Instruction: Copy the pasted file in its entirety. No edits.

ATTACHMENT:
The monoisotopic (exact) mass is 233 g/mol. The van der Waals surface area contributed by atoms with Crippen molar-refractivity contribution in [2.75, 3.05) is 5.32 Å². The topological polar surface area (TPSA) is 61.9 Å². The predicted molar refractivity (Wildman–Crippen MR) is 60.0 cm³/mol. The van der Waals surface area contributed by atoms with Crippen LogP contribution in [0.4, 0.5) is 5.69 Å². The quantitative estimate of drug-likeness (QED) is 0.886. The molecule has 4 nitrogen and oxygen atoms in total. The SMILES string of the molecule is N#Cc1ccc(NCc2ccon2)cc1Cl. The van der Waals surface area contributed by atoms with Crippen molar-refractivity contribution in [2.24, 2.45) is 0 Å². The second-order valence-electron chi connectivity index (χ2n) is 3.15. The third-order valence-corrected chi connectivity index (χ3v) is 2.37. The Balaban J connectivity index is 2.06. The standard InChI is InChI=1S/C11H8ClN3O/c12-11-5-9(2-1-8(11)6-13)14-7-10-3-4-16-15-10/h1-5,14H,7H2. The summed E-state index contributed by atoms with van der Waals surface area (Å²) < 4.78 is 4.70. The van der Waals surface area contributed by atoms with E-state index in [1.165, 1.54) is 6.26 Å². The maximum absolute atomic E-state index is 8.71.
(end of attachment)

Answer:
The monoisotopic (exact) mass is 233 g/mol. The van der Waals surface area contributed by atoms with Crippen molar-refractivity contribution in [2.75, 3.05) is 5.32 Å². The topological polar surface area (TPSA) is 61.9 Å². The predicted molar refractivity (Wildman–Crippen MR) is 60.0 cm³/mol. The van der Waals surface area contributed by atoms with Crippen LogP contribution in [0.4, 0.5) is 5.69 Å². The quantitative estimate of drug-likeness (QED) is 0.886. The molecule has 4 nitrogen and oxygen atoms in total. The SMILES string of the molecule is N#Cc1ccc(NCc2ccon2)cc1Cl. The van der Waals surface area contributed by atoms with Crippen molar-refractivity contribution in [2.24, 2.45) is 0 Å². The second-order valence-electron chi connectivity index (χ2n) is 3.15. The third-order valence-corrected chi connectivity index (χ3v) is 2.37. The Balaban J connectivity index is 2.06. The standard InChI is InChI=1S/C11H8ClN3O/c12-11-5-9(2-1-8(11)6-13)14-7-10-3-4-16-15-10/h1-5,14H,7H2. The summed E-state index contributed by atoms with van der Waals surface area (Å²) < 4.78 is 4.70. The van der Waals surface area contributed by atoms with E-state index in [1.165, 1.54) is 6.26 Å². The maximum absolute atomic E-state index is 8.71.